THIS STORY HAS BEEN FORMATTED FOR EASY PRINTING

Boxers do battle for the wounded

Email|Print| Text size + By Emily Sweeney
Globe Staff / February 3, 2008

M ANSFIELD - Foxborough Police Officer Frank Azevedo slipped on blue and white boxing gloves and climbed into a boxing ring to battle a Louisiana firefighter named J.R. Moore.

Azevedo locked his eyes on his foe and bounced around the ring, dodging Moore's red gloves. With every punch, each boxer made a hissing noise, as they exhaled quickly and forcefully through their mouth guards.

The muffled thumps of Everlast gloves pounding against flesh were punctuated by cheers from the crowd. Shouts of "C'mon, Frankie!" could be heard from the audience, which included various members of the Foxborough Police Department and Azevedo's brother, who sat in wheelchair at ringside.

Azevedo was one of several local boxers who took part in "The Ultimate Showdown II" at the Mansfield Sportsplex last Saturday, a charity boxing event to benefit the Wounded Warriors Project, a Florida-based nonprofit that assists injured veterans. The event also helped raise money for Azevedo's brother, Jimmy, who is recovering from a serious motorcycle accident.

The event, which attracted more than 1,000 boxing fans to the Sportsplex, was organized by Manfredo's Gym of Pawtucket, R.I., and Bash For Cash LLC, a Brockton promotions company, and featured both amateur and professional bouts. Sponsors included the Veterans of Foreign Wars Post 697 in Whitman, the Boston Police Patrolmen's Association, and The Cadillac Lounge, a strip club in Providence.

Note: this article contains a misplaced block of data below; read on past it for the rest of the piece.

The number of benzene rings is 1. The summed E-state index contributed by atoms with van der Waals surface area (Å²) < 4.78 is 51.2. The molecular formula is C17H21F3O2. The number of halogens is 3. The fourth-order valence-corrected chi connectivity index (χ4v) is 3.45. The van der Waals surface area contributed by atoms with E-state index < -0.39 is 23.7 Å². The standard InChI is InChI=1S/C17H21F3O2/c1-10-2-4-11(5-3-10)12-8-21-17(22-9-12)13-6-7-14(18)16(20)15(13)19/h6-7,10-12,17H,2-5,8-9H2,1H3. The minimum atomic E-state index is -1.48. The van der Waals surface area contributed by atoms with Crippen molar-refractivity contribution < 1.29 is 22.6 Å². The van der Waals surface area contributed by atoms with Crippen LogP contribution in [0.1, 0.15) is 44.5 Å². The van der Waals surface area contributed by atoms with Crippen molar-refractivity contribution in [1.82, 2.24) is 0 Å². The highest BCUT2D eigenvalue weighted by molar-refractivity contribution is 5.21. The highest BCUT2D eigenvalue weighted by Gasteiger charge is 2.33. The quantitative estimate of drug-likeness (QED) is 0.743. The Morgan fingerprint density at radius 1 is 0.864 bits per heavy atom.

The world of law enforcement was well-represented inside the ring.

Another Foxborough police officer, David Foscaldo, faced off against Eric Flaherty, a state correction officer who works at MCI-Cedar Junction in Walpole. In the amateur super heavyweight division, "Easy" Ed Nelson of Brockton fought Steve Gentile, a former New York City police officer. Missy "The Fury" Fiorentino, a sheriff for the State of Rhode Island, captured her third world title that night, defeating Ela "Bam Bam" Nunez for the International Women's Boxing Federation's super featherweight belt.

Other local pros overpowered opponents from out of town.

Mark DeLuca of Whitman had his father, Duxbury Police Chief Mark M. DeLuca, in his corner for his fourth bout as a professional fighter. DeLuca continued his winning streak and preserved his unblemished pro record by knocking out Charles Kirby, a super middleweight from Philadelphia.

Worcester middleweight Edwin Rodriguez made his pro debut with a victory over Samuel Ortiz Gomez of Orlando, Fla., and Watertown native Richard Gingras won his bout in the cruiserweight division, which boosted his pro record to 8-0.

Azevedo didn't win his fight. Moore landed several punches during the three-round bout, and left him with a small cut underneath his left eye.

Azevedo later found out his eye socket had been fractured.

"That's part of the game; it's a tough sport," he said. "It was all for a good reason; it served a good purpose."

The event raised $5,075 for his brother, Jimmy, who was in a motorcycle accident in September 2005 that left him paralyzed from the chest down. The money will allow him to participate in Project Walk, an intensive physical therapy program offered in Canton.

Dennis Marrese, representing Bash for Cash LLC, said the event was a success.

"We're happy we made some money for two good causes," said Marrese.

"Maybe next time someone will hold a fund-raiser for Frank."

Emily Sweeney can be reached at esweeney@globe.com.

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